Jesse's Surgery update, April 21, 2000
We had been planning and waiting for Jesse's first leg lengthening surgery for over 4 ½ years. During that time Jesse had undergone two major corrective procedures. The first procedure (at 18 months old) was to fix the angle of the femur bone (thigh) as it enters the hip socket. This operation lasted about 7 ½ hours. The second procedure (at 3 years old) corrected the angle of the hip socket, relocated where the ligaments attach, and rebuilt the knee. This operation lasted 9 ½ hours. Now we were ready for the actual lengthening, something that would produce results you could see. Inches.
We traveled a day earlier than planned to Baltimore on Saturday January 22nd to miss a snow storm that was predicted for Sunday morning in Raleigh. The surgery was scheduled for 8:00am Tuesday January 25th, 2000. We'd waited too long for this operation to allow ourselves to get snowed-in the day before! The storm only dropped half an inch of snow in North Carolina, but we were glad we didn't take any chances of getting stuck .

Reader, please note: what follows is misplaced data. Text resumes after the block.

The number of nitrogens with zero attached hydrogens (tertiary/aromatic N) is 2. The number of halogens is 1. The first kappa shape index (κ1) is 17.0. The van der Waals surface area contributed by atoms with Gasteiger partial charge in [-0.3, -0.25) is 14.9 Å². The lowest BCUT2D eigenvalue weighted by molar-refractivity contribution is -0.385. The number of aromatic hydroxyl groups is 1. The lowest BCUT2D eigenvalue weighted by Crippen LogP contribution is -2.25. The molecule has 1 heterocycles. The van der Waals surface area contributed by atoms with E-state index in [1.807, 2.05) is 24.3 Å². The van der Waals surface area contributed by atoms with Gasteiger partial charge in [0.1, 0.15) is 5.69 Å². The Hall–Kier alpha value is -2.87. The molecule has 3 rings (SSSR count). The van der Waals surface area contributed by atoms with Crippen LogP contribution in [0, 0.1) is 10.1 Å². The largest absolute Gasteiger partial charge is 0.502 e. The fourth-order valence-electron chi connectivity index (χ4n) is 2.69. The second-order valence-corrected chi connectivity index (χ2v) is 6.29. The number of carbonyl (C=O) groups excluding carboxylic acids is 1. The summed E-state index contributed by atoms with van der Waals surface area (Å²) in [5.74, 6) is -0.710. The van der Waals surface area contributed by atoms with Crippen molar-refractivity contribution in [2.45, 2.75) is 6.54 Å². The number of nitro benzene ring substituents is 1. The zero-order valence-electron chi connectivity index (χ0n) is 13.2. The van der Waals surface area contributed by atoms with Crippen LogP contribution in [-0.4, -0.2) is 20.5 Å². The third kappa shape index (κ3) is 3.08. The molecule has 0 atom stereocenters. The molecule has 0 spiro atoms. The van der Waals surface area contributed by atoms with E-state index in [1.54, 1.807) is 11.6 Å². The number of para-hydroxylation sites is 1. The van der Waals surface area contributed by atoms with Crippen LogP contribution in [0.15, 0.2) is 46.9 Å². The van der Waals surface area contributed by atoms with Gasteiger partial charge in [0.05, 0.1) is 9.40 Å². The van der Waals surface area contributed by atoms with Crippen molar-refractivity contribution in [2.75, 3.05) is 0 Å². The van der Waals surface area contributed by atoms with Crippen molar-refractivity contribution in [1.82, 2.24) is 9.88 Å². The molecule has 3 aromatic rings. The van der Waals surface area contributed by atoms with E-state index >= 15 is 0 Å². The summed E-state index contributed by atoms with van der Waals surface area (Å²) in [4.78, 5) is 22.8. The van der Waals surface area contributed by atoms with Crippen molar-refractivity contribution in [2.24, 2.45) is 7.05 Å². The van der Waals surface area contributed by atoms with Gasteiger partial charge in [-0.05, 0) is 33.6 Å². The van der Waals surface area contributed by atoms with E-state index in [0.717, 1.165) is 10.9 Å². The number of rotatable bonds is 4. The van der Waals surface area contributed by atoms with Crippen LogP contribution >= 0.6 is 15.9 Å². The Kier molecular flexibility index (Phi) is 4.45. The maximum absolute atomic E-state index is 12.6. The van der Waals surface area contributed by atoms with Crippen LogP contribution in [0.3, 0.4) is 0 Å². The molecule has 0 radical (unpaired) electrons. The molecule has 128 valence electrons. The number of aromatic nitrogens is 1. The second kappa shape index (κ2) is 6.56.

On the morning of the operation, the Kernan hospital called us at 6:30am to tell us that all surgeries scheduled for that day had been cancelled due to a surprise blizzard that hit overnight! Thinking this was some sort of joke, we looked out the window and saw 14 inches of white powder covering everything. How does the saying go, "the best laid plans…"
The operation was eventually able to be rescheduled for January 26th, the next day. We were told this procedure would be around 5 hours long. That's what they said about the first two procedures! To our surprise, Dr. Paley came out after only 3 hours and told us he had finished. He was very pleased with the surgery. Everything went perfectly. Although he was done, the rest of the team spent another hour sewing him up.